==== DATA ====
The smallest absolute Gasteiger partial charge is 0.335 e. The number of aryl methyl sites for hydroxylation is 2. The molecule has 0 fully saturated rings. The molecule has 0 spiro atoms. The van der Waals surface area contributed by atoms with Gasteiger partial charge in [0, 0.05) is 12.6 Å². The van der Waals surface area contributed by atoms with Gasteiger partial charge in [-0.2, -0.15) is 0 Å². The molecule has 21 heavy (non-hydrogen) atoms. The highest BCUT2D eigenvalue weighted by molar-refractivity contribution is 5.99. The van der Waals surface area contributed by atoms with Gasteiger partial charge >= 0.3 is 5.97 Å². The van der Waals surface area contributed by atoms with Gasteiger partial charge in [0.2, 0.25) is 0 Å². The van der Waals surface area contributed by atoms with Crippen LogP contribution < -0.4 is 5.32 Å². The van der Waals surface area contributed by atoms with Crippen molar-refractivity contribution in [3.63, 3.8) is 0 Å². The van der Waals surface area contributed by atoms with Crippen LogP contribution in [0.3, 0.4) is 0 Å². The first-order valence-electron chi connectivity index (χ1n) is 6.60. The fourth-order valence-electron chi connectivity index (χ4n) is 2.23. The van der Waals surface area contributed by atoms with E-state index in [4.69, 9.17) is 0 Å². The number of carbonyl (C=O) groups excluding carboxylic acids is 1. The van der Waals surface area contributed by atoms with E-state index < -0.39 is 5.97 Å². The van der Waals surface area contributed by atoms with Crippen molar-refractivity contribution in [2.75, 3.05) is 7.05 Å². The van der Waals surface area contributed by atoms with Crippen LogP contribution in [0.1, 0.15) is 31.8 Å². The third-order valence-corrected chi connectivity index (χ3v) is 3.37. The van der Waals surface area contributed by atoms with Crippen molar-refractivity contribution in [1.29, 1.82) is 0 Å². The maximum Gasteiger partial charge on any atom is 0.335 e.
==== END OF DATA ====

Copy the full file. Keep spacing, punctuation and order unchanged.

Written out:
The smallest absolute Gasteiger partial charge is 0.335 e. The number of aryl methyl sites for hydroxylation is 2. The molecule has 0 fully saturated rings. The molecule has 0 spiro atoms. The van der Waals surface area contributed by atoms with Gasteiger partial charge in [0, 0.05) is 12.6 Å². The van der Waals surface area contributed by atoms with Gasteiger partial charge in [-0.2, -0.15) is 0 Å². The molecule has 21 heavy (non-hydrogen) atoms. The highest BCUT2D eigenvalue weighted by molar-refractivity contribution is 5.99. The van der Waals surface area contributed by atoms with Gasteiger partial charge >= 0.3 is 5.97 Å². The van der Waals surface area contributed by atoms with Gasteiger partial charge in [0.2, 0.25) is 0 Å². The van der Waals surface area contributed by atoms with Crippen LogP contribution < -0.4 is 5.32 Å². The van der Waals surface area contributed by atoms with Crippen molar-refractivity contribution in [3.63, 3.8) is 0 Å². The van der Waals surface area contributed by atoms with Crippen LogP contribution in [0.3, 0.4) is 0 Å². The first-order valence-electron chi connectivity index (χ1n) is 6.60. The fourth-order valence-electron chi connectivity index (χ4n) is 2.23. The van der Waals surface area contributed by atoms with E-state index in [4.69, 9.17) is 0 Å². The number of carbonyl (C=O) groups excluding carboxylic acids is 1. The van der Waals surface area contributed by atoms with E-state index < -0.39 is 5.97 Å². The van der Waals surface area contributed by atoms with Crippen molar-refractivity contribution in [2.75, 3.05) is 7.05 Å². The van der Waals surface area contributed by atoms with Crippen LogP contribution in [0.1, 0.15) is 31.8 Å². The third-order valence-corrected chi connectivity index (χ3v) is 3.37. The van der Waals surface area contributed by atoms with Crippen molar-refractivity contribution in [1.29, 1.82) is 0 Å². The maximum Gasteiger partial charge on any atom is 0.335 e.